See more synonyms for ooze on Thesaurus.com
verb (used without object), oozed, ooz·ing.
  1. (of moisture, liquid, etc.) to flow, percolate, or exude slowly, as through holes or small openings.
  2. to move or pass slowly or gradually, as if through a small opening or passage: The crowd oozed toward the entrance.
  3. (of a substance) to exude moisture.
  4. (of something abstract, as information or courage) to appear or disappear slowly or imperceptibly (often followed by out or away): His cockiness oozed away during my rebuttal speech.
  5. to display some characteristic or quality: to ooze with piety.
verb (used with object), oozed, ooz·ing.
  1. to make by oozing.
  2. to exude (moisture, air, etc.) slowly.
  3. to display or dispense freely and conspicuously: He can ooze charm when it serves his interest.
  1. the act of oozing.
  2. something that oozes.
  3. an infusion of oak bark, sumac, etc., used in tanning.

Origin of ooze

before 1000; Middle English wos(e) (noun), wosen (v.), Old English wōs juice, moisture

Synonyms for ooze

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  1. Geology. a calcareous or siliceous mud composed chiefly of the shells of one-celled organisms, covering parts of the ocean bottom.
  2. soft mud, or slime.
  3. a marsh or bog.

Origin of ooze

before 900; Middle English wose, Old English wāse mud
Dictionary.com Unabridged Based on the Random House Unabridged Dictionary, © Random House, Inc. 2018

Examples from the Web for ooze

Contemporary Examples of ooze

Historical Examples of ooze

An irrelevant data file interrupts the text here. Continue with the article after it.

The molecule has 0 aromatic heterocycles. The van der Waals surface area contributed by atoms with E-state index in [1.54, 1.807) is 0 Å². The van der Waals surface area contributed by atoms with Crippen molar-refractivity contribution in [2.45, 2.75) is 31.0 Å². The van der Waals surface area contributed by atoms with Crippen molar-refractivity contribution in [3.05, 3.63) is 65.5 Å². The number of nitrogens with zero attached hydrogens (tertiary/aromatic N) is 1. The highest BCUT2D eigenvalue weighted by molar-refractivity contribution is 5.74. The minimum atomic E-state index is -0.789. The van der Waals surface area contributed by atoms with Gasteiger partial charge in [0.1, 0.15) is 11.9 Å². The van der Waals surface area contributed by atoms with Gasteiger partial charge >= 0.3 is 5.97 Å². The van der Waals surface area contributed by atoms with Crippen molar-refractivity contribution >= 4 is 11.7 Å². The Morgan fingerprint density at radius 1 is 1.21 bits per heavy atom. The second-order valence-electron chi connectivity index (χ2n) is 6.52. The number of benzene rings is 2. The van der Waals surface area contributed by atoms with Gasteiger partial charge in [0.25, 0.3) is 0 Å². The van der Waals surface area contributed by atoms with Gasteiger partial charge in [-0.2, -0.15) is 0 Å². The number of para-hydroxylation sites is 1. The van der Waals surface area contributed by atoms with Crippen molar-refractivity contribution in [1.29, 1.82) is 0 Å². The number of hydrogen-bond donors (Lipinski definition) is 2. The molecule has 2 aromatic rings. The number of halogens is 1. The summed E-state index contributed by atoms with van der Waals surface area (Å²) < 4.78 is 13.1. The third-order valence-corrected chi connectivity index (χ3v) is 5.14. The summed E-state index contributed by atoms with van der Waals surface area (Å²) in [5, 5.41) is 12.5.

• He leans over the rail, his hand supporting his cheek, and gazes into the ooze.

    The Book of Khalid

    Ameen Rihani

  • Thus, day by day, he sank deeper into the ooze of a wrecked and wasted life.

    The Manxman

    Hall Caine

  • They were rising by hundreds from the ooze that cloaked the bottom of the ditch.

  • And now, for fear my courage will ooze out, I must tell you quickly.

  • My hands did not falter and the music seemed to ooze from my wrists.

    Old Fogy

    James Huneker

British Dictionary definitions for ooze


  1. (intr) to flow or leak out slowly, as through pores or very small holes
  2. to exude or emit (moisture, gas, etc)
  3. (tr) to overflow withto ooze charm
  4. (intr often foll by away) to disappear or escape gradually
  1. a slow flowing or leaking
  2. an infusion of vegetable matter, such as sumach or oak bark, used in tanning

Word Origin for ooze

Old English wōs juice


  1. a soft thin mud found at the bottom of lakes and rivers
  2. a fine-grained calcareous or siliceous marine deposit consisting of the hard parts of planktonic organisms
  3. muddy ground, esp of bogs

Word Origin for ooze

Old English wāse mud; related to Old French wāse, Old Norse veisa
Collins English Dictionary - Complete & Unabridged 2012 Digital Edition © William Collins Sons & Co. Ltd. 1979, 1986 © HarperCollins Publishers 1998, 2000, 2003, 2005, 2006, 2007, 2009, 2012

Word Origin and History for ooze

late 14c., wosen, verbal derivative of Old English noun wos "juice, sap," from Proto-Germanic *wosan (cf. Middle Low German wose "scum"), from same source as ooze (n.). Modern spelling from late 1500s. The Old English verb was wesan. Related: Oozed; oozing.


"soft mud," Old English wase "soft mud, mire," from Proto-Germanic *waison (cf. Old Saxon waso "wet ground, mire," Old Norse veisa "pond of stagnant water"), from PIE *weis- "to flow" (see virus). Modern spelling is mid-1500s.

Online Etymology Dictionary, © 2010 Douglas Harper